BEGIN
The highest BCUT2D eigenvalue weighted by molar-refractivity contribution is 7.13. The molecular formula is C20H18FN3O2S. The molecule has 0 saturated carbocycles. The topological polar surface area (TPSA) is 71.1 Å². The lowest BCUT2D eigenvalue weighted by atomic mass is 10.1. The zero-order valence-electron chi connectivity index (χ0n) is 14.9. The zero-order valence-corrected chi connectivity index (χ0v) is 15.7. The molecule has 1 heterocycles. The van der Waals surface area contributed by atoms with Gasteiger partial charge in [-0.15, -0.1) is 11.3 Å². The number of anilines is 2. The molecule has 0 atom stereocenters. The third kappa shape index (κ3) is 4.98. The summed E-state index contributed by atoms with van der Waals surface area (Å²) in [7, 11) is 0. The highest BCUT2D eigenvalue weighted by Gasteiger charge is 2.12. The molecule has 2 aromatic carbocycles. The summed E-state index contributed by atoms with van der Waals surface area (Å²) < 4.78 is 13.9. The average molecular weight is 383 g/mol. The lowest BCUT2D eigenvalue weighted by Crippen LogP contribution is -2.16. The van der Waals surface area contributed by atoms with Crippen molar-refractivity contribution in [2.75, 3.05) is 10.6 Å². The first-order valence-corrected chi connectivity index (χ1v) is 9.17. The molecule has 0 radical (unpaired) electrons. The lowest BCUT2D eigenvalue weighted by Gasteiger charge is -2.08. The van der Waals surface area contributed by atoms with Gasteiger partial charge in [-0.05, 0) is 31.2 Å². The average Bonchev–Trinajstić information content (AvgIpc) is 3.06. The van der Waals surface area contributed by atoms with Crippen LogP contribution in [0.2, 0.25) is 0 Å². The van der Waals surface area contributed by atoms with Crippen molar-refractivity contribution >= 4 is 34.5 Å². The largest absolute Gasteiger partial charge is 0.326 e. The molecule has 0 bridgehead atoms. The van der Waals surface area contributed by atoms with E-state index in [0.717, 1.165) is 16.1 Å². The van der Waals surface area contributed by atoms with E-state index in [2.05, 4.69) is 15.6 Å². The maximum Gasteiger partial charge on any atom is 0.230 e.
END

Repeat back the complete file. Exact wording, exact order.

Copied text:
The highest BCUT2D eigenvalue weighted by molar-refractivity contribution is 7.13. The molecular formula is C20H18FN3O2S. The molecule has 0 saturated carbocycles. The topological polar surface area (TPSA) is 71.1 Å². The lowest BCUT2D eigenvalue weighted by atomic mass is 10.1. The zero-order valence-electron chi connectivity index (χ0n) is 14.9. The zero-order valence-corrected chi connectivity index (χ0v) is 15.7. The molecule has 1 heterocycles. The van der Waals surface area contributed by atoms with Gasteiger partial charge in [-0.15, -0.1) is 11.3 Å². The number of anilines is 2. The molecule has 0 atom stereocenters. The third kappa shape index (κ3) is 4.98. The summed E-state index contributed by atoms with van der Waals surface area (Å²) in [7, 11) is 0. The highest BCUT2D eigenvalue weighted by Gasteiger charge is 2.12. The molecule has 2 aromatic carbocycles. The summed E-state index contributed by atoms with van der Waals surface area (Å²) < 4.78 is 13.9. The average molecular weight is 383 g/mol. The lowest BCUT2D eigenvalue weighted by Crippen LogP contribution is -2.16. The van der Waals surface area contributed by atoms with Crippen molar-refractivity contribution in [2.75, 3.05) is 10.6 Å². The first-order valence-corrected chi connectivity index (χ1v) is 9.17. The molecule has 0 radical (unpaired) electrons. The lowest BCUT2D eigenvalue weighted by Gasteiger charge is -2.08. The van der Waals surface area contributed by atoms with Gasteiger partial charge in [-0.05, 0) is 31.2 Å². The average Bonchev–Trinajstić information content (AvgIpc) is 3.06. The van der Waals surface area contributed by atoms with Crippen LogP contribution in [0.2, 0.25) is 0 Å². The van der Waals surface area contributed by atoms with Crippen molar-refractivity contribution >= 4 is 34.5 Å². The largest absolute Gasteiger partial charge is 0.326 e. The molecule has 0 bridgehead atoms. The van der Waals surface area contributed by atoms with E-state index in [0.717, 1.165) is 16.1 Å². The van der Waals surface area contributed by atoms with E-state index in [2.05, 4.69) is 15.6 Å². The maximum Gasteiger partial charge on any atom is 0.230 e.